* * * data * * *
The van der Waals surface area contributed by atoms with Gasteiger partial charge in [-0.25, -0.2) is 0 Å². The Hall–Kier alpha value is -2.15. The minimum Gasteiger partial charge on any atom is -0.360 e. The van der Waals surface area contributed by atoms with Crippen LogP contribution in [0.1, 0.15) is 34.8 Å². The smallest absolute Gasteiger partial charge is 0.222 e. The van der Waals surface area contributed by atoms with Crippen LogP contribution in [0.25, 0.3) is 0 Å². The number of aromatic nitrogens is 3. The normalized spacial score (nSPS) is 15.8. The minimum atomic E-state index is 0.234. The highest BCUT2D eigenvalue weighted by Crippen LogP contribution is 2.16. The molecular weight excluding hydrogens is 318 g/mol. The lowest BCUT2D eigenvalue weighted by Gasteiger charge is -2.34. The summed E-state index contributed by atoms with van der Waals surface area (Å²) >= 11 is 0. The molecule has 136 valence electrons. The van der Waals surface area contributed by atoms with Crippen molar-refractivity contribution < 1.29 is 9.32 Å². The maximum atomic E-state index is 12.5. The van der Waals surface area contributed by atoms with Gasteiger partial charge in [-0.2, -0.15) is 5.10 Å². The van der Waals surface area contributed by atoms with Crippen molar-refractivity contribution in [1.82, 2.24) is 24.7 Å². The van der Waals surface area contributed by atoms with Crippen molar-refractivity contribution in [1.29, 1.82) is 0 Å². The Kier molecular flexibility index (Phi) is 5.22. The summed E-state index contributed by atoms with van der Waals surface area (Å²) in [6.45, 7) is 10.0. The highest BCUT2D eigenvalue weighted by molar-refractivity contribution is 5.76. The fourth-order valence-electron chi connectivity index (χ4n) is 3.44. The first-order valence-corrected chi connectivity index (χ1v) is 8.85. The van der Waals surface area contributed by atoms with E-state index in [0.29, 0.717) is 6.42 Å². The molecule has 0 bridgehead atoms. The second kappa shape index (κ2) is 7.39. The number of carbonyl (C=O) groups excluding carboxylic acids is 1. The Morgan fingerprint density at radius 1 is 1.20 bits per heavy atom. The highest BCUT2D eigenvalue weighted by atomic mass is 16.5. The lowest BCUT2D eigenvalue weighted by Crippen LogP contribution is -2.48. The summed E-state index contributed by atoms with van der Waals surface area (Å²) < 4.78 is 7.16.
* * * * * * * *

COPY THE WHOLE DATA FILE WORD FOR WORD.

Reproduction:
The van der Waals surface area contributed by atoms with Gasteiger partial charge in [-0.25, -0.2) is 0 Å². The Hall–Kier alpha value is -2.15. The minimum Gasteiger partial charge on any atom is -0.360 e. The van der Waals surface area contributed by atoms with Crippen LogP contribution in [0.1, 0.15) is 34.8 Å². The smallest absolute Gasteiger partial charge is 0.222 e. The van der Waals surface area contributed by atoms with Crippen LogP contribution in [0.25, 0.3) is 0 Å². The number of aromatic nitrogens is 3. The normalized spacial score (nSPS) is 15.8. The minimum atomic E-state index is 0.234. The highest BCUT2D eigenvalue weighted by Crippen LogP contribution is 2.16. The molecular weight excluding hydrogens is 318 g/mol. The lowest BCUT2D eigenvalue weighted by Gasteiger charge is -2.34. The summed E-state index contributed by atoms with van der Waals surface area (Å²) >= 11 is 0. The molecule has 136 valence electrons. The van der Waals surface area contributed by atoms with Crippen molar-refractivity contribution < 1.29 is 9.32 Å². The maximum atomic E-state index is 12.5. The van der Waals surface area contributed by atoms with Gasteiger partial charge in [-0.2, -0.15) is 5.10 Å². The van der Waals surface area contributed by atoms with Crippen molar-refractivity contribution in [1.82, 2.24) is 24.7 Å². The van der Waals surface area contributed by atoms with Crippen molar-refractivity contribution in [1.29, 1.82) is 0 Å². The Kier molecular flexibility index (Phi) is 5.22. The summed E-state index contributed by atoms with van der Waals surface area (Å²) in [6.45, 7) is 10.0. The highest BCUT2D eigenvalue weighted by molar-refractivity contribution is 5.76. The fourth-order valence-electron chi connectivity index (χ4n) is 3.44. The first-order valence-corrected chi connectivity index (χ1v) is 8.85. The van der Waals surface area contributed by atoms with E-state index in [0.29, 0.717) is 6.42 Å². The molecule has 0 bridgehead atoms. The second kappa shape index (κ2) is 7.39. The number of carbonyl (C=O) groups excluding carboxylic acids is 1. The Morgan fingerprint density at radius 1 is 1.20 bits per heavy atom. The highest BCUT2D eigenvalue weighted by atomic mass is 16.5. The lowest BCUT2D eigenvalue weighted by Crippen LogP contribution is -2.48. The summed E-state index contributed by atoms with van der Waals surface area (Å²) < 4.78 is 7.16.